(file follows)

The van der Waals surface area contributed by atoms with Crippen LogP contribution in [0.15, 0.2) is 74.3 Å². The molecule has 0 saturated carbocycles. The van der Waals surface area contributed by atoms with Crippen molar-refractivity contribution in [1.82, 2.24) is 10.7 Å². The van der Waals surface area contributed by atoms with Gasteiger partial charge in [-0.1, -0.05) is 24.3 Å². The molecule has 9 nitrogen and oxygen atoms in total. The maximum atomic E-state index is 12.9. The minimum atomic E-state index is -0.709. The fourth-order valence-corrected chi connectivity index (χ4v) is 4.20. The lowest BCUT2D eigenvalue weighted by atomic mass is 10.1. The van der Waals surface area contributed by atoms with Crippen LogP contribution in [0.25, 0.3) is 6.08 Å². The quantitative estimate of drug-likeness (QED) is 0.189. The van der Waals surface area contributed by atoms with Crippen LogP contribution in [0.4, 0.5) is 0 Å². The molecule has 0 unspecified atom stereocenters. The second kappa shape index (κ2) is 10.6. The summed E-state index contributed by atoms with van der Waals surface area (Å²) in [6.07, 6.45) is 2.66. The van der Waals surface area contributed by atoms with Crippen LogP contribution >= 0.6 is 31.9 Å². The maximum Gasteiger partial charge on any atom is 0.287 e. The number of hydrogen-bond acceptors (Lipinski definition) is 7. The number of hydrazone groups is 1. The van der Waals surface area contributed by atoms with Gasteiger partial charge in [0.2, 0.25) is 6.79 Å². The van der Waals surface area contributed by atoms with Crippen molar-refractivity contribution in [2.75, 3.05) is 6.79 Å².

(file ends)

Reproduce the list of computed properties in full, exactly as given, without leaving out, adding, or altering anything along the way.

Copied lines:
The van der Waals surface area contributed by atoms with Crippen LogP contribution in [0.15, 0.2) is 74.3 Å². The molecule has 0 saturated carbocycles. The van der Waals surface area contributed by atoms with Crippen molar-refractivity contribution in [1.82, 2.24) is 10.7 Å². The van der Waals surface area contributed by atoms with Gasteiger partial charge in [-0.1, -0.05) is 24.3 Å². The molecule has 9 nitrogen and oxygen atoms in total. The maximum atomic E-state index is 12.9. The minimum atomic E-state index is -0.709. The fourth-order valence-corrected chi connectivity index (χ4v) is 4.20. The lowest BCUT2D eigenvalue weighted by atomic mass is 10.1. The van der Waals surface area contributed by atoms with Crippen LogP contribution in [0.25, 0.3) is 6.08 Å². The quantitative estimate of drug-likeness (QED) is 0.189. The van der Waals surface area contributed by atoms with Crippen LogP contribution in [0.4, 0.5) is 0 Å². The molecule has 0 unspecified atom stereocenters. The second kappa shape index (κ2) is 10.6. The summed E-state index contributed by atoms with van der Waals surface area (Å²) in [6.07, 6.45) is 2.66. The van der Waals surface area contributed by atoms with Crippen LogP contribution >= 0.6 is 31.9 Å². The maximum Gasteiger partial charge on any atom is 0.287 e. The number of hydrogen-bond acceptors (Lipinski definition) is 7. The number of hydrazone groups is 1. The van der Waals surface area contributed by atoms with Gasteiger partial charge in [0.2, 0.25) is 6.79 Å². The van der Waals surface area contributed by atoms with Crippen molar-refractivity contribution in [2.75, 3.05) is 6.79 Å².